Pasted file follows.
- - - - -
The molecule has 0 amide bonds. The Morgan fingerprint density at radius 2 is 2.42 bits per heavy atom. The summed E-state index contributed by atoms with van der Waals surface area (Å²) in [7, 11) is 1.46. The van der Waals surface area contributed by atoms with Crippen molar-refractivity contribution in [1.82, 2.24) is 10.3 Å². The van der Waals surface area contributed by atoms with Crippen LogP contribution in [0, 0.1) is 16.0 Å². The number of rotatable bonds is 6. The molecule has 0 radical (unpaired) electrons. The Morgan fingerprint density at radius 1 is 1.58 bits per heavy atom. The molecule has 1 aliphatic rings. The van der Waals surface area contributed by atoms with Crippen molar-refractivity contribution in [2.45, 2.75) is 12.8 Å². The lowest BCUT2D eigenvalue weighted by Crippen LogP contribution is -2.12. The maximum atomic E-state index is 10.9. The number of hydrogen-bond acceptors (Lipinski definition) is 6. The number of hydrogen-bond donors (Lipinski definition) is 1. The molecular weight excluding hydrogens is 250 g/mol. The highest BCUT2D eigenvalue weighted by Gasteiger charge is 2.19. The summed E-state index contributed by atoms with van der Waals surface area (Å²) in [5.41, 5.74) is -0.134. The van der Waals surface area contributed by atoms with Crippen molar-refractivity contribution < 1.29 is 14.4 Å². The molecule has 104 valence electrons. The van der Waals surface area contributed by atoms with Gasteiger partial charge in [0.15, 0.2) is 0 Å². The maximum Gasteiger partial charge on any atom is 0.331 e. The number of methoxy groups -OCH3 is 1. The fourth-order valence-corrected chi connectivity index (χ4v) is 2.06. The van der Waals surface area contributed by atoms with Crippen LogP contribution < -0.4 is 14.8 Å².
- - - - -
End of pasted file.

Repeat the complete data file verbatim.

The molecule has 0 amide bonds. The Morgan fingerprint density at radius 2 is 2.42 bits per heavy atom. The summed E-state index contributed by atoms with van der Waals surface area (Å²) in [7, 11) is 1.46. The van der Waals surface area contributed by atoms with Crippen molar-refractivity contribution in [1.82, 2.24) is 10.3 Å². The van der Waals surface area contributed by atoms with Crippen LogP contribution in [0, 0.1) is 16.0 Å². The number of rotatable bonds is 6. The molecule has 0 radical (unpaired) electrons. The Morgan fingerprint density at radius 1 is 1.58 bits per heavy atom. The molecule has 1 aliphatic rings. The van der Waals surface area contributed by atoms with Crippen molar-refractivity contribution in [2.45, 2.75) is 12.8 Å². The lowest BCUT2D eigenvalue weighted by Crippen LogP contribution is -2.12. The maximum atomic E-state index is 10.9. The number of hydrogen-bond acceptors (Lipinski definition) is 6. The number of hydrogen-bond donors (Lipinski definition) is 1. The molecular weight excluding hydrogens is 250 g/mol. The highest BCUT2D eigenvalue weighted by Gasteiger charge is 2.19. The summed E-state index contributed by atoms with van der Waals surface area (Å²) in [5.41, 5.74) is -0.134. The van der Waals surface area contributed by atoms with Crippen molar-refractivity contribution < 1.29 is 14.4 Å². The molecule has 104 valence electrons. The van der Waals surface area contributed by atoms with Gasteiger partial charge in [0.15, 0.2) is 0 Å². The maximum Gasteiger partial charge on any atom is 0.331 e. The number of methoxy groups -OCH3 is 1. The fourth-order valence-corrected chi connectivity index (χ4v) is 2.06. The van der Waals surface area contributed by atoms with Crippen LogP contribution < -0.4 is 14.8 Å².